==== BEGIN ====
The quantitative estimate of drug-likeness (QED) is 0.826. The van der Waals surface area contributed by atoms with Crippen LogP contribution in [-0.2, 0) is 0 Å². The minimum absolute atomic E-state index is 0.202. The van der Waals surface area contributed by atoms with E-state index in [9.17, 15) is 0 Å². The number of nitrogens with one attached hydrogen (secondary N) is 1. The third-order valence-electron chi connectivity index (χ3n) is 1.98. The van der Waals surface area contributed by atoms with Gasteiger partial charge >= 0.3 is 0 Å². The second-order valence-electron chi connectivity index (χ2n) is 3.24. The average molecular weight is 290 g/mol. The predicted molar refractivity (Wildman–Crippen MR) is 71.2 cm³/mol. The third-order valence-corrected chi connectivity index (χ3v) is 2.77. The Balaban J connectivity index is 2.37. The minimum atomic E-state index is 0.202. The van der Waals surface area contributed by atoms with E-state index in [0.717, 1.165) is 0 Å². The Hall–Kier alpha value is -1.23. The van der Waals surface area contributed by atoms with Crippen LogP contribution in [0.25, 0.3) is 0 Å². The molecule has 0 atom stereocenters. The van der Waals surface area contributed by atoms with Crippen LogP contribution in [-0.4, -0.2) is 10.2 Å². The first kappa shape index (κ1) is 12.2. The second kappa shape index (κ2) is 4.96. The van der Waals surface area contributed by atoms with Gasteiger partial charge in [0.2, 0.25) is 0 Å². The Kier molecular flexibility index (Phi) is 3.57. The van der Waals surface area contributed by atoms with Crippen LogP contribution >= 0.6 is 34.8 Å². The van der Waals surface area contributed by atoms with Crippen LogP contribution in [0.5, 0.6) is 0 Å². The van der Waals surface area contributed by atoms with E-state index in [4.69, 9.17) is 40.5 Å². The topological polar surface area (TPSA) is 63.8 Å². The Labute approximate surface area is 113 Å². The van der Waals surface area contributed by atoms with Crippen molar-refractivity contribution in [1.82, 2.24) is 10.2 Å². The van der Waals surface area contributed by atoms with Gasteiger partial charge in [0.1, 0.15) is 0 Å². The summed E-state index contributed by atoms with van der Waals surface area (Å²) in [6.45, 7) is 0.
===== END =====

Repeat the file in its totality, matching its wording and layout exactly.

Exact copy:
The quantitative estimate of drug-likeness (QED) is 0.826. The van der Waals surface area contributed by atoms with Crippen LogP contribution in [-0.2, 0) is 0 Å². The minimum absolute atomic E-state index is 0.202. The van der Waals surface area contributed by atoms with E-state index in [9.17, 15) is 0 Å². The number of nitrogens with one attached hydrogen (secondary N) is 1. The third-order valence-electron chi connectivity index (χ3n) is 1.98. The van der Waals surface area contributed by atoms with Gasteiger partial charge >= 0.3 is 0 Å². The second-order valence-electron chi connectivity index (χ2n) is 3.24. The average molecular weight is 290 g/mol. The predicted molar refractivity (Wildman–Crippen MR) is 71.2 cm³/mol. The third-order valence-corrected chi connectivity index (χ3v) is 2.77. The Balaban J connectivity index is 2.37. The minimum atomic E-state index is 0.202. The van der Waals surface area contributed by atoms with E-state index in [0.717, 1.165) is 0 Å². The Hall–Kier alpha value is -1.23. The van der Waals surface area contributed by atoms with Crippen LogP contribution in [0.25, 0.3) is 0 Å². The molecule has 0 atom stereocenters. The van der Waals surface area contributed by atoms with Crippen LogP contribution in [-0.4, -0.2) is 10.2 Å². The first kappa shape index (κ1) is 12.2. The second kappa shape index (κ2) is 4.96. The van der Waals surface area contributed by atoms with Gasteiger partial charge in [0.2, 0.25) is 0 Å². The Kier molecular flexibility index (Phi) is 3.57. The van der Waals surface area contributed by atoms with Crippen LogP contribution >= 0.6 is 34.8 Å². The van der Waals surface area contributed by atoms with Crippen LogP contribution in [0.5, 0.6) is 0 Å². The van der Waals surface area contributed by atoms with E-state index in [4.69, 9.17) is 40.5 Å². The topological polar surface area (TPSA) is 63.8 Å². The Labute approximate surface area is 113 Å². The van der Waals surface area contributed by atoms with Crippen molar-refractivity contribution in [1.82, 2.24) is 10.2 Å². The van der Waals surface area contributed by atoms with Gasteiger partial charge in [0.1, 0.15) is 0 Å². The summed E-state index contributed by atoms with van der Waals surface area (Å²) in [6.45, 7) is 0.